ok, not a book club. but “commitment free narrative club” doesn’t have the same ring. anybody game?
trigger warning: story headline sums it up.
& here is the extra short attention span version:
The hot, hour-long drive crossed through suburban sprawl and then into emerald countryside. [Maryann] Gray had the windows of her father’s 1969 Mercury Cougar down, and the radio tuned to the news. She was only fifteen minutes from the apartment, driving at the posted forty-five miles per hour along a wooded, two-lane country road, when she saw a pale flash and felt a bump.
The statement Gray gave to the police later that afternoon is written in the neat script a young student might use on a final exam: “A child (blond male) ran into the street from my left, running in front of the car. I tried to go around him (left) but couldn’t get by. I hit my brakes instantly + skidded to the left.” The signature at the bottom of the page looks as though it had been written slowly and with care.
In June, 2012, a forty-two-year-old paralegal living in Illinois, whom I’ll call Patricia, was driving home in the early evening when the sun suddenly hit her eyes. “I felt an impact, but a very strange impact. I thought maybe it was a deer,” she told me. Her air bags deployed, knocking her glasses off and burning her forearms. She pulled over, and ran into the road. There was blood everywhere. Then she saw a man, crumpled; his motorcycle lay beside him. Patricia tried to stanch his head wounds with her clothing. She whispered to him and called 911. A truck driver came upon the scene and pulled Patricia away from the body. “I couldn’t understand what was happening,” she recalled. “He started praying, but he was praying for me. I heard him say, ‘God, protect her. God, look out for her. God, give her strength.’ At that point, I just completely broke down.”
When examined closely, no life is really one’s own. We cannot control which year and in what city we are born. The phone rings when it rings, and the child scampers into the street where he wishes. [Thomas Nagel] argues that it is not just our actions that are vulnerable to moral luck but also our intentions, our dispositions, our exertions of will. A German S.S. officer, for instance, might have led a harmless or even an exemplary life had he lived elsewhere, or had the Nazis never come to power. Nagel thinks that the “area of genuine agency, and therefore of legitimate moral judgment, seems to shrink under this scrutiny to an extensionless point.” Nagel’s epigrammatic language reads more like Scripture than like philosophy. He concludes, “Everything we do belongs to a world that we have not created.”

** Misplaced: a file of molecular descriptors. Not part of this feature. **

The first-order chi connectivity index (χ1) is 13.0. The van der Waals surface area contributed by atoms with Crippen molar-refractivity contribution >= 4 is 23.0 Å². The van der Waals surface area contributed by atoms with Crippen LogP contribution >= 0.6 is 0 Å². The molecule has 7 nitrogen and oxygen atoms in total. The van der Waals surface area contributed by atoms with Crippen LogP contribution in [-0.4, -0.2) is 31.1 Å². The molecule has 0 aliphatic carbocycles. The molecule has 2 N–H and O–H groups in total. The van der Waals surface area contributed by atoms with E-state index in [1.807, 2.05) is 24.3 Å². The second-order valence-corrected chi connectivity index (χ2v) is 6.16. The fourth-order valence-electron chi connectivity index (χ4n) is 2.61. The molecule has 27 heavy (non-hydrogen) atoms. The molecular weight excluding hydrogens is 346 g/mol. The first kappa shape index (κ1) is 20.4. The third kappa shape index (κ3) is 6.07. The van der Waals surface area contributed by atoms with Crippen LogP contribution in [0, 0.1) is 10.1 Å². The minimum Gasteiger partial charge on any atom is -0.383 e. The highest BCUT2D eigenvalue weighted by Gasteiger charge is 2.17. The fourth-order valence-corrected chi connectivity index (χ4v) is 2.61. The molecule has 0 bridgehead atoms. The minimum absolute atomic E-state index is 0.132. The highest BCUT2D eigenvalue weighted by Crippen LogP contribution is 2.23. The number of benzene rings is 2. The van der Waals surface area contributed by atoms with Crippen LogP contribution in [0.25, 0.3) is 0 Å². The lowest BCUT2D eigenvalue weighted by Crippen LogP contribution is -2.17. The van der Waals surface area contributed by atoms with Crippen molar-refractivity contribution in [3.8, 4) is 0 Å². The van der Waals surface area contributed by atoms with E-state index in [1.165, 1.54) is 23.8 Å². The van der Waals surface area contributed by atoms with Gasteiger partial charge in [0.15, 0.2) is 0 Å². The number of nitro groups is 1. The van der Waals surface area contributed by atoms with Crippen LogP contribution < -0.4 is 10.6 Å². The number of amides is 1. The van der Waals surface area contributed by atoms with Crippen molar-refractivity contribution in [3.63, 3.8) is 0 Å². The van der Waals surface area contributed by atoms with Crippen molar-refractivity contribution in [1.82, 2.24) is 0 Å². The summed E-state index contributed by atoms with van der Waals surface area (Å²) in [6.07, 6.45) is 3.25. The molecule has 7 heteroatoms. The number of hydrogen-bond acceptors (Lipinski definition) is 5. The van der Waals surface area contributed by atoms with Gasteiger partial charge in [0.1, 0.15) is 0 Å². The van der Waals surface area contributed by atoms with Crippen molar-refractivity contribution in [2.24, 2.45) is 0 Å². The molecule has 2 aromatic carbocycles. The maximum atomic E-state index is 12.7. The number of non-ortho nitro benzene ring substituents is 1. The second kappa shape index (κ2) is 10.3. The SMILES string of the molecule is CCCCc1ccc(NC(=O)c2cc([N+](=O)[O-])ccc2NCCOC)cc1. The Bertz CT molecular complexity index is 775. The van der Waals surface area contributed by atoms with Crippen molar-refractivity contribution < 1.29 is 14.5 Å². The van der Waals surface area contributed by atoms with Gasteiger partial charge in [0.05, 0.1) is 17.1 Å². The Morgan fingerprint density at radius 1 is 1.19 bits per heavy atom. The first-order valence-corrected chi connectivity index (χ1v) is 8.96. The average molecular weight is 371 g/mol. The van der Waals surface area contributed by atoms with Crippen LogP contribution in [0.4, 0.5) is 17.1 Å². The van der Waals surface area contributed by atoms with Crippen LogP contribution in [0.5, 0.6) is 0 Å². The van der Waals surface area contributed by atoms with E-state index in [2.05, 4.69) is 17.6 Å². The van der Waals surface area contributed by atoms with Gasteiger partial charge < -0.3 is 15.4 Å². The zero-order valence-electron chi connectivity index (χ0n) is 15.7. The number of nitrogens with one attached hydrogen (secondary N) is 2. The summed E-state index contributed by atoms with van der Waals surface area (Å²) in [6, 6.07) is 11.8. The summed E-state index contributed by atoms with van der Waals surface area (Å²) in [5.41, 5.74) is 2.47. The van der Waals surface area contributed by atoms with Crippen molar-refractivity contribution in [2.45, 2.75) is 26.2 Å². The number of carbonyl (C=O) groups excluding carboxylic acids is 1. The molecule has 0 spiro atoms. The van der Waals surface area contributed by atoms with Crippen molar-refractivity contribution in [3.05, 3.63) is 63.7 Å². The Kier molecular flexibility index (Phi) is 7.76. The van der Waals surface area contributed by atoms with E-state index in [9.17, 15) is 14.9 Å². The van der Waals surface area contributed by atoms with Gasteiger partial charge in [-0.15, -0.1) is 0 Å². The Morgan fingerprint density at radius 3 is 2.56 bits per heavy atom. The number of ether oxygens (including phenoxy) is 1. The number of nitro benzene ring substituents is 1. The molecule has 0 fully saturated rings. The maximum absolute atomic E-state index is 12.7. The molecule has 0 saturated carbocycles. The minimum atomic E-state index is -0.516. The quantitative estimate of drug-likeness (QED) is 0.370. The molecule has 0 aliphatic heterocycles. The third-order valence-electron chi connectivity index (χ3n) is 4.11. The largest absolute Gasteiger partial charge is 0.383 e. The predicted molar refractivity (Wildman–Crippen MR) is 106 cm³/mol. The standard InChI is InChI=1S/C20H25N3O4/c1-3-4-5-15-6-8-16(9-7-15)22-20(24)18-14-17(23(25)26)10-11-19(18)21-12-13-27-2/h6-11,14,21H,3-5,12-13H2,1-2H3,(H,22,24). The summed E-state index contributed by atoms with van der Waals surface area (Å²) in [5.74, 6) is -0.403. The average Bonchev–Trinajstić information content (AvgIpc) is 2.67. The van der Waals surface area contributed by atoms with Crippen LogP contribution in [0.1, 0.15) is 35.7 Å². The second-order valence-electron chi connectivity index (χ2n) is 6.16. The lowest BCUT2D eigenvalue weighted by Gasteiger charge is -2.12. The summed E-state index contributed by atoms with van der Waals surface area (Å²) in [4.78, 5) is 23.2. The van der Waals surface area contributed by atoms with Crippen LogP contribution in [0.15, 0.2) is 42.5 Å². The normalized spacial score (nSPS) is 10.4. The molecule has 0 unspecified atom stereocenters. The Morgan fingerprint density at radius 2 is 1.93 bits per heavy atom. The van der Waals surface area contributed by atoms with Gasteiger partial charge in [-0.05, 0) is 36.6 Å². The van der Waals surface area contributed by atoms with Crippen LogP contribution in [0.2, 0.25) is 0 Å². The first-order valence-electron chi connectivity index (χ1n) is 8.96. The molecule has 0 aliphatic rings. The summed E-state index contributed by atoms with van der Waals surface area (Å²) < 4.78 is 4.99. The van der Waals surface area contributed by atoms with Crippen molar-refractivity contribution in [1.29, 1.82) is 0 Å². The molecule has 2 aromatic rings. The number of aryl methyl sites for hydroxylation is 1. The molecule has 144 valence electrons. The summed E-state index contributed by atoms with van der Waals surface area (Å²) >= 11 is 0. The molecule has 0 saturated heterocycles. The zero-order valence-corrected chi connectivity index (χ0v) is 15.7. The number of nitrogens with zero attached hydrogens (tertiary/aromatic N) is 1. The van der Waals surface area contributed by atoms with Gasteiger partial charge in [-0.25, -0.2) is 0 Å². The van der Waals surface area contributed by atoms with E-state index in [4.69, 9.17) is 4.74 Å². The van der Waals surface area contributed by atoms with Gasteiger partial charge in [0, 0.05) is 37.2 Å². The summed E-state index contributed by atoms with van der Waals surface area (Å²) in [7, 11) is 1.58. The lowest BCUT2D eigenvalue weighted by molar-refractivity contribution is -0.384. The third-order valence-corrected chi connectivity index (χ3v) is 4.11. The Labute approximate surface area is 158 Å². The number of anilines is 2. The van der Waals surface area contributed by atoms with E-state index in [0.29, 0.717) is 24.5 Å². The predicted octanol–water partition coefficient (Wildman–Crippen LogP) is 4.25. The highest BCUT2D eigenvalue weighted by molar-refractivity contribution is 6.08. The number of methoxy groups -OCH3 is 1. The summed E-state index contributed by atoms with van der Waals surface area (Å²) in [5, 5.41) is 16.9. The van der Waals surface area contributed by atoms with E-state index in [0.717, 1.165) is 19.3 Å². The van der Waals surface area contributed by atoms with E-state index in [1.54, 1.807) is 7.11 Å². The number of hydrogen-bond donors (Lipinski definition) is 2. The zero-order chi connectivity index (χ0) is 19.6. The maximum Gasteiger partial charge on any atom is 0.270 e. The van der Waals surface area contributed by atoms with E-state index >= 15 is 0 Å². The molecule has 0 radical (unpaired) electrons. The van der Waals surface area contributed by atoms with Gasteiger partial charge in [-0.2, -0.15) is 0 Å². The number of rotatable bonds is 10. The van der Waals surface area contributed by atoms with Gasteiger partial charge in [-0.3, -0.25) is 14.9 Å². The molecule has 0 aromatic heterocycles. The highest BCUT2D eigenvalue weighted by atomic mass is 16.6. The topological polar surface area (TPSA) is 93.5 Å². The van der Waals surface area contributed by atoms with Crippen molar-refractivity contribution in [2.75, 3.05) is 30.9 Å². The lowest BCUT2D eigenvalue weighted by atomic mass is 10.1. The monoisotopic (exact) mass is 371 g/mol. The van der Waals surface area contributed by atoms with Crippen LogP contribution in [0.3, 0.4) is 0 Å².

In the Book of Numbers, God instructs Moses to tell the Israelites that they are to designate six cities of refuge “so that anyone who kills someone inadvertently may flee there.” … “If I had been exiled to a city of refuge, I might not have needed exile from myself,” [Maryann Gray] once wrote. She was moved by the idea that, in such cities, a person like her could participate fully in society without shame.
possible discussion topics:
“People who are not culpable can nevertheless be responsible.”
there is/is not free will.
why is this so hard to think/talk about?
online spaces as potential cities of refuge?
4a. does anonymity (for ex, that of online spaces) exacerbate or relieve experience of shame?